the right hand side but then in
deployment they changed it so the coin
is placed randomly somewhere in the
level given what we've learned so far
what happened is perhaps not that
surprising in deployment the agent
basically ignores the coin and just goes
to the right hand edge of the level
sometimes it gets the coin by accident
but it's mostly just interested in going
right again it seems to have learned the
wrong objective but how could this
happen like we saw the visualization
which seemed to pretty clearly show that
the agent wants the coin so why would it
ignore it and when we run the
interpretability tool on the
trajectories from this new shifted
deployment distribution it looks like
this the coin gets basically no positive
attribution at all what's going on well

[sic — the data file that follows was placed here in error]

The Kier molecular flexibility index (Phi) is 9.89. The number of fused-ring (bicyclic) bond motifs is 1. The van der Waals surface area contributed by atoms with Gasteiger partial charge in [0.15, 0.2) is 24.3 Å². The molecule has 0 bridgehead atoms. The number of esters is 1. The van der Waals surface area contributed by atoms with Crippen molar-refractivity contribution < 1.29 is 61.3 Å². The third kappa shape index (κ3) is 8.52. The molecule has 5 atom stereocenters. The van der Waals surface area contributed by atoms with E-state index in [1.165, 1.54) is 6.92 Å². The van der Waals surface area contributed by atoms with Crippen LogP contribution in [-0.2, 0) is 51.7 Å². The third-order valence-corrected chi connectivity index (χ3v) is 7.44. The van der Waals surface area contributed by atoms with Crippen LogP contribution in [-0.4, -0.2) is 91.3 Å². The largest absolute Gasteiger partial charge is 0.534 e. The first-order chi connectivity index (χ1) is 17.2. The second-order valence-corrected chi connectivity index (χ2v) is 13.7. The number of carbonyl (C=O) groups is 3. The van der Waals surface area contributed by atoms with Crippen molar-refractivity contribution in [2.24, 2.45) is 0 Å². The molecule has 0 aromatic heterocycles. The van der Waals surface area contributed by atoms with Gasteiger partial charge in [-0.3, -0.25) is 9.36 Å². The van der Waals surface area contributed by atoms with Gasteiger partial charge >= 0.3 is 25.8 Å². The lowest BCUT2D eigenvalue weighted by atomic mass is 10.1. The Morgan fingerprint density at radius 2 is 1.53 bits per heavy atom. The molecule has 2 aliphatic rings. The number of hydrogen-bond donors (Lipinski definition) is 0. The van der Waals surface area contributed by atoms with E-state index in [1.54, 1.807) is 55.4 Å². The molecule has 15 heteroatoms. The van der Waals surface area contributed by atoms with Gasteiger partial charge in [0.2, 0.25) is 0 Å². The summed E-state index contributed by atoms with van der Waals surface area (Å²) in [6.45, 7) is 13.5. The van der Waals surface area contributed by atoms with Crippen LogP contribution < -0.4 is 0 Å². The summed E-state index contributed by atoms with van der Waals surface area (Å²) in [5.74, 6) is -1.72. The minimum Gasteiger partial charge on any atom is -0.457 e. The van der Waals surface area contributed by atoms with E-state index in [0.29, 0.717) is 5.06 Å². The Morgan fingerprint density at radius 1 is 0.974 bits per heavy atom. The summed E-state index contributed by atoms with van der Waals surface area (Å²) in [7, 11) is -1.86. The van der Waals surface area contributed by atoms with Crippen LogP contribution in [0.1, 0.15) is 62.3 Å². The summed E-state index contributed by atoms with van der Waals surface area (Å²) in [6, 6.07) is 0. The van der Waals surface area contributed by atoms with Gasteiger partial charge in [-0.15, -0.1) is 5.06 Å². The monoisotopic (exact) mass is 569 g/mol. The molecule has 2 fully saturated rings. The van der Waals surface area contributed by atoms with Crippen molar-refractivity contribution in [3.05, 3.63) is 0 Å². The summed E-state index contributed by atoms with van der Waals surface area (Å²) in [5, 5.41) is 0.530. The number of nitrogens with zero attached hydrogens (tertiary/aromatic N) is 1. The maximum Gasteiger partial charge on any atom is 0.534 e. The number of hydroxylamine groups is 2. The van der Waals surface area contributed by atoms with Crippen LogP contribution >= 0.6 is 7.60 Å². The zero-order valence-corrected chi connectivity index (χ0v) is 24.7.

i talked to the authors of the objective
robustness paper and to the primary
author of the interpretability
techniques paper and nobody's really
sure just yet there are a few different
hypotheses for what could be going on
and all the researchers agree that with
the current evidence it's very hard to
say for certain and there are some more
experiments that they'd like to do to
figure this out i suppose one thing we
can take away from this is you have to
be careful with how you interpret your
interpretability tools and make sure not
to read into them more than is really
justified one last thing in the previous
video i was talking about mesa
optimizers and it's important to note
that in that video we were talking about
something that we're training to be an
artificial general intelligence a system
that's very sophisticated that's making
plans and has specific goals in mind and
potentially is even explicitly thinking
about its own training process and
deliberately being deceptive whereas the
experiments in this paper involve much
simpler systems and yet they still